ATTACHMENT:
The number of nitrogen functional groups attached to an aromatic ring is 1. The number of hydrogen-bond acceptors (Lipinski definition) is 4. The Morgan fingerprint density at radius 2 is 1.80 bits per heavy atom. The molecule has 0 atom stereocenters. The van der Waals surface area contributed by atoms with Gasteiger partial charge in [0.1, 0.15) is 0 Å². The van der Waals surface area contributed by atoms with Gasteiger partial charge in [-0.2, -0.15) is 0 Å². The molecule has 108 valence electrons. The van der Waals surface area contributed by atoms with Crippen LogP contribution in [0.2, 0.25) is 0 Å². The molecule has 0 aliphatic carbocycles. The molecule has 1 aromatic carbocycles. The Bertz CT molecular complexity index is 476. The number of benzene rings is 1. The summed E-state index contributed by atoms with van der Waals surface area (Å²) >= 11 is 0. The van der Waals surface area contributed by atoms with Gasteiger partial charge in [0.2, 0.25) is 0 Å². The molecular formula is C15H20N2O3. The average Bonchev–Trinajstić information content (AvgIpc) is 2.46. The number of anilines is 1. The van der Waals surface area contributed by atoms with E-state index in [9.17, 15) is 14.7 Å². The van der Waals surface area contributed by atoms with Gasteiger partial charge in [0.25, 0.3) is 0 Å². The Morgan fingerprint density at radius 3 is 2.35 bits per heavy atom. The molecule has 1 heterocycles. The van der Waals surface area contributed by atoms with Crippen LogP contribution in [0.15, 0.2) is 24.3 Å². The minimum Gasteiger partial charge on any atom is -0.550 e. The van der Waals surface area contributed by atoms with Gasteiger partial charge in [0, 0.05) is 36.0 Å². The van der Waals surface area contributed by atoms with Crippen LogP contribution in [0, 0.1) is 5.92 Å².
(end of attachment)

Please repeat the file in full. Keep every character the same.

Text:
The number of nitrogen functional groups attached to an aromatic ring is 1. The number of hydrogen-bond acceptors (Lipinski definition) is 4. The Morgan fingerprint density at radius 2 is 1.80 bits per heavy atom. The molecule has 0 atom stereocenters. The van der Waals surface area contributed by atoms with Gasteiger partial charge in [0.1, 0.15) is 0 Å². The van der Waals surface area contributed by atoms with Gasteiger partial charge in [-0.2, -0.15) is 0 Å². The molecule has 108 valence electrons. The van der Waals surface area contributed by atoms with Crippen LogP contribution in [0.2, 0.25) is 0 Å². The molecule has 0 aliphatic carbocycles. The molecule has 1 aromatic carbocycles. The Bertz CT molecular complexity index is 476. The number of benzene rings is 1. The summed E-state index contributed by atoms with van der Waals surface area (Å²) >= 11 is 0. The van der Waals surface area contributed by atoms with Gasteiger partial charge in [0.2, 0.25) is 0 Å². The molecular formula is C15H20N2O3. The average Bonchev–Trinajstić information content (AvgIpc) is 2.46. The number of anilines is 1. The van der Waals surface area contributed by atoms with E-state index in [9.17, 15) is 14.7 Å². The van der Waals surface area contributed by atoms with Gasteiger partial charge in [0.25, 0.3) is 0 Å². The Morgan fingerprint density at radius 3 is 2.35 bits per heavy atom. The molecule has 1 heterocycles. The van der Waals surface area contributed by atoms with Crippen LogP contribution in [0.15, 0.2) is 24.3 Å². The minimum Gasteiger partial charge on any atom is -0.550 e. The van der Waals surface area contributed by atoms with Gasteiger partial charge in [0, 0.05) is 36.0 Å². The van der Waals surface area contributed by atoms with Crippen LogP contribution in [0, 0.1) is 5.92 Å².